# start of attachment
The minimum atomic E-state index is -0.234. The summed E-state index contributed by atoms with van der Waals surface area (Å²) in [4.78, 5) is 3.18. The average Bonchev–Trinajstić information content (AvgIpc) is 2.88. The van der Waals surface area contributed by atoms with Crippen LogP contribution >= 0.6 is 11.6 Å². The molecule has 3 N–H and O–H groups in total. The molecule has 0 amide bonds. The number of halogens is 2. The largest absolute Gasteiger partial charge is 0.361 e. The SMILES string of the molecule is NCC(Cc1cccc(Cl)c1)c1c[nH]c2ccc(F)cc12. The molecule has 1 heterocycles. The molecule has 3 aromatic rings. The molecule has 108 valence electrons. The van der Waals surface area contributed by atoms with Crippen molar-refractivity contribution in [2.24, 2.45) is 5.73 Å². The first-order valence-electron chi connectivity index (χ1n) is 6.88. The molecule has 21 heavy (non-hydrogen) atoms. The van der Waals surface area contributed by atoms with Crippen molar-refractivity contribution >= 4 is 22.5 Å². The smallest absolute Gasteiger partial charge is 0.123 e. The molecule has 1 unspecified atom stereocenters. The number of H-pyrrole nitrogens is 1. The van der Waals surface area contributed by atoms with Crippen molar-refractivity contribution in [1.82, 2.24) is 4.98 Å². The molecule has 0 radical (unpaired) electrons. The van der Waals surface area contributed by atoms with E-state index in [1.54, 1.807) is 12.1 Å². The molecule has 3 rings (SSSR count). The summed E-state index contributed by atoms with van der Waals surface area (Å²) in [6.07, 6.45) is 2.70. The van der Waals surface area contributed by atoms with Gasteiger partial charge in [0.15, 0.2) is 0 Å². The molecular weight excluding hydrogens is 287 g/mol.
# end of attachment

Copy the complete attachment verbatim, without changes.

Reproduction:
The minimum atomic E-state index is -0.234. The summed E-state index contributed by atoms with van der Waals surface area (Å²) in [4.78, 5) is 3.18. The average Bonchev–Trinajstić information content (AvgIpc) is 2.88. The van der Waals surface area contributed by atoms with Crippen LogP contribution >= 0.6 is 11.6 Å². The molecule has 3 N–H and O–H groups in total. The molecule has 0 amide bonds. The number of halogens is 2. The largest absolute Gasteiger partial charge is 0.361 e. The SMILES string of the molecule is NCC(Cc1cccc(Cl)c1)c1c[nH]c2ccc(F)cc12. The molecule has 1 heterocycles. The molecule has 3 aromatic rings. The molecule has 108 valence electrons. The van der Waals surface area contributed by atoms with Crippen molar-refractivity contribution in [2.24, 2.45) is 5.73 Å². The first-order valence-electron chi connectivity index (χ1n) is 6.88. The molecule has 21 heavy (non-hydrogen) atoms. The van der Waals surface area contributed by atoms with Crippen molar-refractivity contribution >= 4 is 22.5 Å². The smallest absolute Gasteiger partial charge is 0.123 e. The molecule has 1 unspecified atom stereocenters. The number of H-pyrrole nitrogens is 1. The van der Waals surface area contributed by atoms with Crippen molar-refractivity contribution in [1.82, 2.24) is 4.98 Å². The molecule has 0 radical (unpaired) electrons. The van der Waals surface area contributed by atoms with E-state index in [1.54, 1.807) is 12.1 Å². The molecule has 3 rings (SSSR count). The summed E-state index contributed by atoms with van der Waals surface area (Å²) in [6.07, 6.45) is 2.70. The van der Waals surface area contributed by atoms with Gasteiger partial charge in [0.15, 0.2) is 0 Å². The molecular weight excluding hydrogens is 287 g/mol.